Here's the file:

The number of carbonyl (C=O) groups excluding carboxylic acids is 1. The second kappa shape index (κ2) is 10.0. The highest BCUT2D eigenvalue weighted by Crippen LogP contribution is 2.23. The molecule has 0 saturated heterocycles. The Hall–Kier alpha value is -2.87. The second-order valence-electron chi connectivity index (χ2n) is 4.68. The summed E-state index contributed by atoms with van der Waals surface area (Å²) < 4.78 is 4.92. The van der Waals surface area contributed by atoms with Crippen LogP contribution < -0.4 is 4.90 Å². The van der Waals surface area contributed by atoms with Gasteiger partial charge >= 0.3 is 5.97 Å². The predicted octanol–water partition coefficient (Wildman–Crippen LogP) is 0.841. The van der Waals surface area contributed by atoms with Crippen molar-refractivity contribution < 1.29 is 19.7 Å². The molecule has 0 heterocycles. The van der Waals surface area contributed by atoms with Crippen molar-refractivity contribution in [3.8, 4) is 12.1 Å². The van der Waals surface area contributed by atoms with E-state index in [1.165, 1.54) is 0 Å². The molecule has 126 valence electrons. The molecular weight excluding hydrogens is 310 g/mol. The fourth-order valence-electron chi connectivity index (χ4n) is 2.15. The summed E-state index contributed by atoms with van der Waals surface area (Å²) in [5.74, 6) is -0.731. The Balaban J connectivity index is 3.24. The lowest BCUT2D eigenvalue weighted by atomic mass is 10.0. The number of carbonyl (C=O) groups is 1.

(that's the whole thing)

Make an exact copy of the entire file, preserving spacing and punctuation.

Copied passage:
The number of carbonyl (C=O) groups excluding carboxylic acids is 1. The second kappa shape index (κ2) is 10.0. The highest BCUT2D eigenvalue weighted by Crippen LogP contribution is 2.23. The molecule has 0 saturated heterocycles. The Hall–Kier alpha value is -2.87. The second-order valence-electron chi connectivity index (χ2n) is 4.68. The summed E-state index contributed by atoms with van der Waals surface area (Å²) < 4.78 is 4.92. The van der Waals surface area contributed by atoms with Crippen LogP contribution < -0.4 is 4.90 Å². The van der Waals surface area contributed by atoms with Gasteiger partial charge >= 0.3 is 5.97 Å². The predicted octanol–water partition coefficient (Wildman–Crippen LogP) is 0.841. The van der Waals surface area contributed by atoms with Crippen molar-refractivity contribution < 1.29 is 19.7 Å². The molecule has 0 heterocycles. The van der Waals surface area contributed by atoms with Crippen molar-refractivity contribution in [3.8, 4) is 12.1 Å². The van der Waals surface area contributed by atoms with E-state index in [1.165, 1.54) is 0 Å². The molecule has 126 valence electrons. The molecular weight excluding hydrogens is 310 g/mol. The fourth-order valence-electron chi connectivity index (χ4n) is 2.15. The summed E-state index contributed by atoms with van der Waals surface area (Å²) in [5.74, 6) is -0.731. The Balaban J connectivity index is 3.24. The lowest BCUT2D eigenvalue weighted by atomic mass is 10.0. The number of carbonyl (C=O) groups is 1.